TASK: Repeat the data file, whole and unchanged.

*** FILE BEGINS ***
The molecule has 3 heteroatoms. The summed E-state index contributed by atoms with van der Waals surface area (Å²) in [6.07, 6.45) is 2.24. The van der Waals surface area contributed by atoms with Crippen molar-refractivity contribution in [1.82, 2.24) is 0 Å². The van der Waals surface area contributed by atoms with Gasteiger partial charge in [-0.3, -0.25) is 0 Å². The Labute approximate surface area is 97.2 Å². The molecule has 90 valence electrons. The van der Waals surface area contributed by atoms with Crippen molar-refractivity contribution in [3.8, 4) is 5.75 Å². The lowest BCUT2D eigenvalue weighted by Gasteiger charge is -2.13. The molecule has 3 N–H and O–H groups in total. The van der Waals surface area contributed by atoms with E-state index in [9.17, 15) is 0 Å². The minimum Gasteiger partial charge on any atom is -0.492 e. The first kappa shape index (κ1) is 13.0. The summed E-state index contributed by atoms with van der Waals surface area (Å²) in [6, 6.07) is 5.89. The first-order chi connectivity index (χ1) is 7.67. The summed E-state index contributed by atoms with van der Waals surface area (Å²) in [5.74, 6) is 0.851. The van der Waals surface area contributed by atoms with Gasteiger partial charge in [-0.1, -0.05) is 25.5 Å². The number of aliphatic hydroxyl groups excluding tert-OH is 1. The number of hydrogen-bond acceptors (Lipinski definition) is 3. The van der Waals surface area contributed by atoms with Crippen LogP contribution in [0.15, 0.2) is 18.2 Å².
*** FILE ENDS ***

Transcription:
The molecule has 3 heteroatoms. The summed E-state index contributed by atoms with van der Waals surface area (Å²) in [6.07, 6.45) is 2.24. The van der Waals surface area contributed by atoms with Crippen molar-refractivity contribution in [1.82, 2.24) is 0 Å². The van der Waals surface area contributed by atoms with Gasteiger partial charge in [-0.3, -0.25) is 0 Å². The Labute approximate surface area is 97.2 Å². The molecule has 90 valence electrons. The van der Waals surface area contributed by atoms with Crippen molar-refractivity contribution in [3.8, 4) is 5.75 Å². The lowest BCUT2D eigenvalue weighted by Gasteiger charge is -2.13. The molecule has 3 N–H and O–H groups in total. The van der Waals surface area contributed by atoms with E-state index in [9.17, 15) is 0 Å². The minimum Gasteiger partial charge on any atom is -0.492 e. The first kappa shape index (κ1) is 13.0. The summed E-state index contributed by atoms with van der Waals surface area (Å²) in [6, 6.07) is 5.89. The first-order chi connectivity index (χ1) is 7.67. The summed E-state index contributed by atoms with van der Waals surface area (Å²) in [5.74, 6) is 0.851. The van der Waals surface area contributed by atoms with Gasteiger partial charge in [-0.1, -0.05) is 25.5 Å². The number of aliphatic hydroxyl groups excluding tert-OH is 1. The number of hydrogen-bond acceptors (Lipinski definition) is 3. The van der Waals surface area contributed by atoms with Crippen LogP contribution in [0.15, 0.2) is 18.2 Å².